The Federals also captured the C.S.S. Eastport, a gunboat under construction that was larger and faster than any in Foote’s squadron. Foote wrote:

“I have applied to the Secretary of the Navy to have the rebel gunboat, Eastport, lately captured in the Tennessee River, fitted up as a gunboat… She can be fitted out for about $20,000, and in three weeks. We want such a fast and powerful boat. Do telegraph about her, as we now have carpenters and cargo ahead on her and she is just what we want. I should run about in her and save time and do good service. Our other ironclad boats are too slow. The Eastport was a steamer on the river, and she, being a good boat, would please the West. No reply yet from the Secretary and time is precious.”

In early March, advance elements of Grant’s army, temporarily commanded by Major General Charles F. Smith, reached Savannah, Tennessee, nine miles downriver (or north) of Pittsburg Landing. Soon the rest of what became known as the Federal Army of the Tennessee would arrive, and Smith directed Brigadier General William T. Sherman to reconnoiter the area between Savannah and Eastport, Mississippi. Along the way, Sherman secured Pittsburg Landing as a staging area for an advance on Corinth.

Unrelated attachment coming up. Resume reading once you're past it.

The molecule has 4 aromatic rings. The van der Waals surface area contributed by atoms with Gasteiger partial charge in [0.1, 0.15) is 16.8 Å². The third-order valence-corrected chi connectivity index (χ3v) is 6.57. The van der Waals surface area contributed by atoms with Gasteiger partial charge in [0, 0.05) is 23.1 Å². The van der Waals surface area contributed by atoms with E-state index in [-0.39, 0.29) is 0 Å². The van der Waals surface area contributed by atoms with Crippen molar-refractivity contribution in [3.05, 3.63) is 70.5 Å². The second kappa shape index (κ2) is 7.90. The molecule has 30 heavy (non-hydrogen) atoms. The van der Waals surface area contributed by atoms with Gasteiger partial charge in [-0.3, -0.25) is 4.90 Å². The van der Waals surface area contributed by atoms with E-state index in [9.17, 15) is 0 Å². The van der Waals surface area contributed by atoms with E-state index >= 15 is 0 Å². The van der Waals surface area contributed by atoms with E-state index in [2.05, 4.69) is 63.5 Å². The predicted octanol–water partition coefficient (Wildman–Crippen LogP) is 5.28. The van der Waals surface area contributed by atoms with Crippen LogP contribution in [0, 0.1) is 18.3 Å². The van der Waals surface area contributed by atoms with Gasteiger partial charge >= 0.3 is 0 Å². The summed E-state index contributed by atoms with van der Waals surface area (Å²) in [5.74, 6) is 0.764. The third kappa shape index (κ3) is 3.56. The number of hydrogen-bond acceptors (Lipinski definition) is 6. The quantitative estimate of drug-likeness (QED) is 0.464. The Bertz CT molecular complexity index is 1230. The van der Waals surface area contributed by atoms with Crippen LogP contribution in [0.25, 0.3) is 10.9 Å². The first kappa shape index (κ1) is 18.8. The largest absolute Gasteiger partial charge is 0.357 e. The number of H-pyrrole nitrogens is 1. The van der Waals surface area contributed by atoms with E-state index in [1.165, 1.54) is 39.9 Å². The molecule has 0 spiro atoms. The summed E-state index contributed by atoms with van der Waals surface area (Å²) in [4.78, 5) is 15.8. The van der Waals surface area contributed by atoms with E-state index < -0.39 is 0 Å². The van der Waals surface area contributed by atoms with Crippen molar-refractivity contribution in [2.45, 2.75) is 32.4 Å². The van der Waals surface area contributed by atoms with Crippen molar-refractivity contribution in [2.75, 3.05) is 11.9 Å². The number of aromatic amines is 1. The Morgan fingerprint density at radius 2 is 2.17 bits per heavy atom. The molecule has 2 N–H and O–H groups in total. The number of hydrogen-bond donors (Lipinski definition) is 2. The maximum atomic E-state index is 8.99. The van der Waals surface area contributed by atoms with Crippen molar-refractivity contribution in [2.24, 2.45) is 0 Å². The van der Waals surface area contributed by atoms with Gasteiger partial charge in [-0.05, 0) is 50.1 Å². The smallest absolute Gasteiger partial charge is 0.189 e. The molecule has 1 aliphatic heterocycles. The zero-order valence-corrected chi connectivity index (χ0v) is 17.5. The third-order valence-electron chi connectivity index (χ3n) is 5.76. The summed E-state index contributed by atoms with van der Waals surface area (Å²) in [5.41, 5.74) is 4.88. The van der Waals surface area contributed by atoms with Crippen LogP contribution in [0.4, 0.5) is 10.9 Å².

Meanwhile, General Albert Sidney Johnston, commanding Confederate Department Number 2 (the Western Theater), was stationed with the former Army of Central Kentucky at Murfreesboro. At Beauregard’s urging, Johnston began moving west to join forces with those gathering at Corinth. Passing through Columbia just before Buell’s Federals arrived, Johnston’s Confederates burned the bridges spanning the Duck River.

Gen A.S. Johnston | Image Credit: Wikipedia

Rather than build temporary pontoon bridges to hurry his men across, Buell directed engineers to build new permanent ones. Buell notified his superior, Major General Henry W. Halleck, on March 18 that the work would take three or four days. At that time, Buell’s army was about 85 miles away from the Federals at Savannah and Pittsburg Landing.